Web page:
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The dollar weakened on Tuesday as investors awaited Federal Reserve signals on whether the U.S. central bank will stick to its guns and raise rates this year, while firmer commodity-related shares helped limit losses across major stock indices.

The Fed’s Chair, Janet Yellen, is scheduled to take part in a discussion in London later on Tuesday.

Investors expect her to underline her positive view on the U.S. economy, which would support the Fed’s forecast of a rate hike this year.

But softer-than-expected U.S. data overnight gave rise to some caution. New orders for key U.S.-made capital goods unexpectedly fell in May and shipments also declined, suggesting a loss of momentum in the manufacturing sector halfway through the second quarter.

“Her words will be scrutinized for any color about the timing of the next rate hike against a backdrop of mounting concerns over the inflation outlook,” strategists at Societe Generale said in a note to clients.

US stock futures were off 0.1 percent.

The dollar fell 0.1 percent against a basket of six major currencies, though it hit a five-week high against the Japanese yen.

A packed roster of top central bank officials speaking at various events kept volumes light and investors cautious. Also due to speak on Tuesday were Fed officials Patrick Harker and Neel Kashkari.

Fed officials have stuck to their hawkish scripts, in stark contrast to the firmly dovish view expressed by Draghi against exiting super easy monetary policy too quickly.

Draghi reiterated his views at an ECB conference in Portugal but also highlighted the continued recovery in the euro zone.

His comments helped bond yields in the single-currency bloc nudge higher and lifted the euro to a nine-day high.

In Britain, the Bank of England raised banks’ capital requirements and warned about levels of credit growth in pockets of the economy.

Worries about an extended consumer binge have weighed on the outlook for the country’s retailers, spurring some hedge funds to double down on bearish bets on the sector.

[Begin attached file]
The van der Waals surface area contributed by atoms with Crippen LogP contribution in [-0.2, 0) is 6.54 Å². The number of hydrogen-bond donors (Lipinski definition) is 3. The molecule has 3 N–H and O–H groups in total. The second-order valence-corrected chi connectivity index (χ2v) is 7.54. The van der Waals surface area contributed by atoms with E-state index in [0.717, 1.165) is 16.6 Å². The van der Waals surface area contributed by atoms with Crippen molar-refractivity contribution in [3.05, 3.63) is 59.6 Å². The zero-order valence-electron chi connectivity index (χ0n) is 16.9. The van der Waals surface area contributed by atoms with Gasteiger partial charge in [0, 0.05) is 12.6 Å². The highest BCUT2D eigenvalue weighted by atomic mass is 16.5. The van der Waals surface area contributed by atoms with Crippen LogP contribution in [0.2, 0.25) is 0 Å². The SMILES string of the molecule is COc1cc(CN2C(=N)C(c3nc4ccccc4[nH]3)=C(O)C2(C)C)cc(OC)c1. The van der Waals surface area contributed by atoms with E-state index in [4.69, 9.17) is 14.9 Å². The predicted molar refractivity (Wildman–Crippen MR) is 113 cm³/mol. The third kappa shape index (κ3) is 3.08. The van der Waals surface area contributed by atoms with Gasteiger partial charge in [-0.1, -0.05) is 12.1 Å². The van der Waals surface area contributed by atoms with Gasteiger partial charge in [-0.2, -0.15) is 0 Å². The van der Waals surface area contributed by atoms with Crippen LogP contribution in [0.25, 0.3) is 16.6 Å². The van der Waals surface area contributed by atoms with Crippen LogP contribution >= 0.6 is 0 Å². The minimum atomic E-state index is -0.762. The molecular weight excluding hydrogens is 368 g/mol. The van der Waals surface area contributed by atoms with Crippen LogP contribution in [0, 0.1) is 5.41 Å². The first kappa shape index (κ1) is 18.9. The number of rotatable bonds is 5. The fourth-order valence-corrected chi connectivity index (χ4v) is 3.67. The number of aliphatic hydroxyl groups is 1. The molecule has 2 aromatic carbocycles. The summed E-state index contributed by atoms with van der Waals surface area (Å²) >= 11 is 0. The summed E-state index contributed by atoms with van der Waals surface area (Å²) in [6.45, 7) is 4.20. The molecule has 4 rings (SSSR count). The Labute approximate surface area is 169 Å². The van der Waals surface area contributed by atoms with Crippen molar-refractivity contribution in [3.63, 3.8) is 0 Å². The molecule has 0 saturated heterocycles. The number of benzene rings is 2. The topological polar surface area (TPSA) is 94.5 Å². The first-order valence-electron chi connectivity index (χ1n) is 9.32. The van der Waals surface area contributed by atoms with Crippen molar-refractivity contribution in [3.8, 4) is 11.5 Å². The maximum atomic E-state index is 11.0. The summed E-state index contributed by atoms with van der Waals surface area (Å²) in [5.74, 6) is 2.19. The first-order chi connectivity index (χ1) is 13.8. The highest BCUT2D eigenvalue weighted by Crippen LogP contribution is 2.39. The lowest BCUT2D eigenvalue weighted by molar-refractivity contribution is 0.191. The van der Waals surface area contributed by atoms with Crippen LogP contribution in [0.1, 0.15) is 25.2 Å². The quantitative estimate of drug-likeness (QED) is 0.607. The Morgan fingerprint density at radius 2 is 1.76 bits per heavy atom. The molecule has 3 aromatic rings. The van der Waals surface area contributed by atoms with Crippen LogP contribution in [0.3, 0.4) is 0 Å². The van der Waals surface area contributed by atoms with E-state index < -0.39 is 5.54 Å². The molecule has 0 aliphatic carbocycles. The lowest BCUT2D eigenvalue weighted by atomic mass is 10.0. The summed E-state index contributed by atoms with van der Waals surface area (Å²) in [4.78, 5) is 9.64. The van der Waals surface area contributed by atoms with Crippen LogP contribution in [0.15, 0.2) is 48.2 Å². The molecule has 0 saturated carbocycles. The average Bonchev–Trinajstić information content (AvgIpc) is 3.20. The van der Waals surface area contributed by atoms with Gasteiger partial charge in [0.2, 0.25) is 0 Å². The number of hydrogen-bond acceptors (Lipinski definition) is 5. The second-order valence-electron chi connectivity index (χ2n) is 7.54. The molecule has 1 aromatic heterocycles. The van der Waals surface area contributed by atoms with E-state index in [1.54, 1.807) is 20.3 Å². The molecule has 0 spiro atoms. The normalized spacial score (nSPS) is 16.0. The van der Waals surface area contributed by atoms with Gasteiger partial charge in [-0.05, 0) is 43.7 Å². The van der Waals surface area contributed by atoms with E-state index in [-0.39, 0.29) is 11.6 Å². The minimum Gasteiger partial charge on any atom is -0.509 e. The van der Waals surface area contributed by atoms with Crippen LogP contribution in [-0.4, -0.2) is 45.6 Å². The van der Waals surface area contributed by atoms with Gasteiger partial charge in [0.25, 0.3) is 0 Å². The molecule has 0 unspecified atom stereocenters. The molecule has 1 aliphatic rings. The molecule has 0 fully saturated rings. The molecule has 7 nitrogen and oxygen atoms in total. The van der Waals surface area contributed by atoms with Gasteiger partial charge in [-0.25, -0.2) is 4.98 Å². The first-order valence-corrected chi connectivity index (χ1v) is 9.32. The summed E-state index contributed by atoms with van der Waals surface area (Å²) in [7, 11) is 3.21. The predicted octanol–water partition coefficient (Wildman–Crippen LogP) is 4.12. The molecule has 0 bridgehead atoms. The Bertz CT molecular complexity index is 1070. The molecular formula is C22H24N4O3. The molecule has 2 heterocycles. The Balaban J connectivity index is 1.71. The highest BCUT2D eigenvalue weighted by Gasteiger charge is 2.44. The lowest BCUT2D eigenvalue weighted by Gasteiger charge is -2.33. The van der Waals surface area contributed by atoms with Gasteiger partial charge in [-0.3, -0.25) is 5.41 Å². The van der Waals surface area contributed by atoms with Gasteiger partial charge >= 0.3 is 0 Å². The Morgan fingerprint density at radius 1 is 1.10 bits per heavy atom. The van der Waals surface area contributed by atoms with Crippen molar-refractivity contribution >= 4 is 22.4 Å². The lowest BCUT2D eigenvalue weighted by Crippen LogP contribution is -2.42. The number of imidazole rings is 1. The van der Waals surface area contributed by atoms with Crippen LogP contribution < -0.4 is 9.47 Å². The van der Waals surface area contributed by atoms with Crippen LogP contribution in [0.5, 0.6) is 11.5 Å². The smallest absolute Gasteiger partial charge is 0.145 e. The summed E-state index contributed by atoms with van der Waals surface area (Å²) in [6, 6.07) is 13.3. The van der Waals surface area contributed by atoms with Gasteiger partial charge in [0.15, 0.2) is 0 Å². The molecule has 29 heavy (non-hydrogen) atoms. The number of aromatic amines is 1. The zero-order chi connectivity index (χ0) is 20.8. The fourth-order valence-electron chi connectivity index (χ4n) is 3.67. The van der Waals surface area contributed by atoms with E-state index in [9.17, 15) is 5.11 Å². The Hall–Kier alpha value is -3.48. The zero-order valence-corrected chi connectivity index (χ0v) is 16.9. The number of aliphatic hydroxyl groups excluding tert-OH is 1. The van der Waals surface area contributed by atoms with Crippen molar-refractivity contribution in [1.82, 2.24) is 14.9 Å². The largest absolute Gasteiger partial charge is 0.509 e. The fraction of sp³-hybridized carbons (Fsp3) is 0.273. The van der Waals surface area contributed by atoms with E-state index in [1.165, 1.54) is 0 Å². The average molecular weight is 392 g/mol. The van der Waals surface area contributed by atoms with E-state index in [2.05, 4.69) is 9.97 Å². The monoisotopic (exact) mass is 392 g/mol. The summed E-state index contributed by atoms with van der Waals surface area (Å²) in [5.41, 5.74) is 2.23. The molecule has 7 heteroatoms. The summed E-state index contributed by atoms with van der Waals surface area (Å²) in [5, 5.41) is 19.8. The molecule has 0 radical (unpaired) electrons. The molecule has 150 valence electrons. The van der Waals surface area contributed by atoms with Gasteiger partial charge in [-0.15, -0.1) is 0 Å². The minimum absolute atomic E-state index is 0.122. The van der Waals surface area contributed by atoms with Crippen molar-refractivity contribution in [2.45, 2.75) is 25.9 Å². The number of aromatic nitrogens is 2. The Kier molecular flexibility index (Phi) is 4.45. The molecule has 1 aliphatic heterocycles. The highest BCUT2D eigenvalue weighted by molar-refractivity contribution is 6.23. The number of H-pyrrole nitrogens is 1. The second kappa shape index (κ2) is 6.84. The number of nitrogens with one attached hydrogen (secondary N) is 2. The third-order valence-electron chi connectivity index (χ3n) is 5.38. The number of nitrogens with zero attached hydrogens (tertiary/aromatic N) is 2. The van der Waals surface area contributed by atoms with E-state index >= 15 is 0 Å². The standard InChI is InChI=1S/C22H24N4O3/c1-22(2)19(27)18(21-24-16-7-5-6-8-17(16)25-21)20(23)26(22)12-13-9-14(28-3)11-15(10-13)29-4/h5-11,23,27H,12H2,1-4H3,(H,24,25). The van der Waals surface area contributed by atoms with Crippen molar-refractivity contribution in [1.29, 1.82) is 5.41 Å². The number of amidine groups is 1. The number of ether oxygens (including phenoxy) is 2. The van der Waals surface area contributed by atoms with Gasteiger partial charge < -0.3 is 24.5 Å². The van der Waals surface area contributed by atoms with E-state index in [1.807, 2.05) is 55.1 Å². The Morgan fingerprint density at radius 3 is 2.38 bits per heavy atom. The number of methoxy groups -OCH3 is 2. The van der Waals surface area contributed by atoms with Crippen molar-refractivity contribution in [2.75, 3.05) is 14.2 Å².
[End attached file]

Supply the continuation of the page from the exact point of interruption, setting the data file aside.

The BoE said it was continuing to oversee banks’ preparations for Brexit, including for if Britain exits the European Union in 2019 without securing any trade deal, cutting off banks from their European customers, which could undermine financial stability.

European stocks gave up some of their gains from the previous session, dragged lower by weakness in consumer-related stocks. Autos in particular were hit after a profit-warning from German parts maker Schaeffler.

In other corporate news, the EU slapped a record 2.42 billion euro fine on Alphabet’s Google saying it had abused its dominant market position. Google said it was considering an appeal.

More broadly, firmer metals and oil prices as well as upbeat data on Chinese industrial profits helped mining shares recover recent losses.

Brent crude futures, the international benchmark for oil prices, gained 1.2 percent to $46.39 per barrel while U.S. West Texas Intermediate (WTI) crude futures rose 1 percent to $43.83 per barrel.

Gold prices, which tumbled to their lowest level in nearly six weeks on Monday after large sell order sent ripples through the market, steadied, supported by an easing dollar.

Spot gold was up 0.6 percent to $1251.21 per ounce. (Reporting by Vikram Subhedar; editing by Mark Heinrich; Editing by Raissa Kasolowsky and)